As Paisley is very close to Glasgow, we made several field trips to Coats & Clark.
I subsequently lived near Paisley and would go to the Coats & Clark mills there, quite often as I could buy Viyella fabric there.
Fast forward to my life in Toronto, Canada since 1975. A neighbour, who had been born in Glasgow in 1899, fascinated me with her tales of working in the Coats mills in Paisley as a young woman. The company paid close attention to the health of their workers and would send them to a care home in the country if there was a sign of chest or lung problems......and would continue to send her wages to her mother for the months that she was in care!
In my sewing room collection I have several old J. & P. Coats spools of thread - 6 cord #40 and Super Sheen machine twist # 50 among them, as well as many hanks of Stranded Cotton # 25 embroidery thread and # 18 Coton A Broder.
So Coats & Clark have been with me my whole life.
Maybe it is time to clear out my sewing room!
My lifelong passion for sewing can be trace...
My lifelong passion for sewing can be traced to two mysterious old steamer trunks delivered to our home shortly after the death of my Grandma White when I was just 5 years old . Those trunks overflowed with treasure in the form of an old sewing machine, a vintage 'step by step' sewing book and miles of wonderful fabric! When my sister and I were preparing for summer camp we decided we'd make simple laundry bags from some of the fabric and instantly we were hooked on the unique beauty of handmade. Our sweet Mum always laughs and says that the sewing gene must have skipped a generation, because she hates sewing with a passion! She proudly supported our efforts and frequently took us to the fabric store for more supplies when the treasures of the trunk finally ran out. As soon as we were eligible to work, my sister and I both took jobs at that same fabric store! We rarely took home a pay check but carefully built our 'stash' of fabrics and notions, just like our grandmother before us! Now I teach a beginner sewing class to teen girls at our local community cultural center and every time I meet a new group of students, I share this wonderful memory.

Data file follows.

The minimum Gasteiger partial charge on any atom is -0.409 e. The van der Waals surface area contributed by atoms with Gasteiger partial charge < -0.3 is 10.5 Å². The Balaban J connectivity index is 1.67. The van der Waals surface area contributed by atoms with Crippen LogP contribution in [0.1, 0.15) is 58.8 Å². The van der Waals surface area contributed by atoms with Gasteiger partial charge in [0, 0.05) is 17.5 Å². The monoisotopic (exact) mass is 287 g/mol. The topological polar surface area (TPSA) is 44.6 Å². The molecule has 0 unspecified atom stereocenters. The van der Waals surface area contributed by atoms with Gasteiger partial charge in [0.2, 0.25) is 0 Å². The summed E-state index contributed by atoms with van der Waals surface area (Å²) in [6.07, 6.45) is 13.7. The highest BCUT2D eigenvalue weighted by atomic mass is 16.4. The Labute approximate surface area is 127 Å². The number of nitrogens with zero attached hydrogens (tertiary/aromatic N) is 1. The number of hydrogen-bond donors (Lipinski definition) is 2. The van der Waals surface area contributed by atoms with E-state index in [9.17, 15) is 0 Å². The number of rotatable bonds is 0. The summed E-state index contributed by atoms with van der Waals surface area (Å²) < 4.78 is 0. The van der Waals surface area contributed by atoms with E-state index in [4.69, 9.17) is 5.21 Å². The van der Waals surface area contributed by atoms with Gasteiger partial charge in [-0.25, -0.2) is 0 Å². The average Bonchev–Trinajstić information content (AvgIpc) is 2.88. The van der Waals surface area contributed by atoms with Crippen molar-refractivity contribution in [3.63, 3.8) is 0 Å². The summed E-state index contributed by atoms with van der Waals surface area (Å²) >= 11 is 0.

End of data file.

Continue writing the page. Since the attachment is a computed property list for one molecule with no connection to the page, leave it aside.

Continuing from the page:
When I was growing up, my sister and I spen...
When I was growing up, my sister and I spent our summers with our grandparents. We had our own playroom for our dolls and a dollhouse. I didn't do much "playing", but was always making the clothes or redecorating the dollhouse. Everything was done by hand and encouraged by grandma. One day, for some reason long forgotten, I decided to make myself a pair of slippers. Grandma had a drawer full of fabrics and feed sacks. Not knowing anything about fabric, except what I liked for the feeling or design, I got out a piece of silk velvet. Now grandma wasn't well off, and was saving this piece for something special (which I didn't know). I cut them, put them together, and showed them to her. She didt scold me, but asked that I ask about future acquisitions. That started my sewing adventure which has led to my own company and adventures.
I was 11 years old when I learned to sew. ...
I was 11 years old when I learned to sew. My teacher Ms. Abke, was my 4 H leader for sewing. I can remember it like yesterday. I made slacks, smoak and a hat. What was exciting after wards I got to model my outfit at the local high school along with all the other 4 H girls who made outfits. I was able to enter my outfit in the fair. I won a 1st place ribbon. I also, took baking, flowers , gardening and crafting. The love of all those H days are still with me today. I still love to sew, craft, embroidery, gardening and flowers. I am also teaching my grandchildren how to do anything they want. I can see the excitement in them when they ask lets do ask to do a project.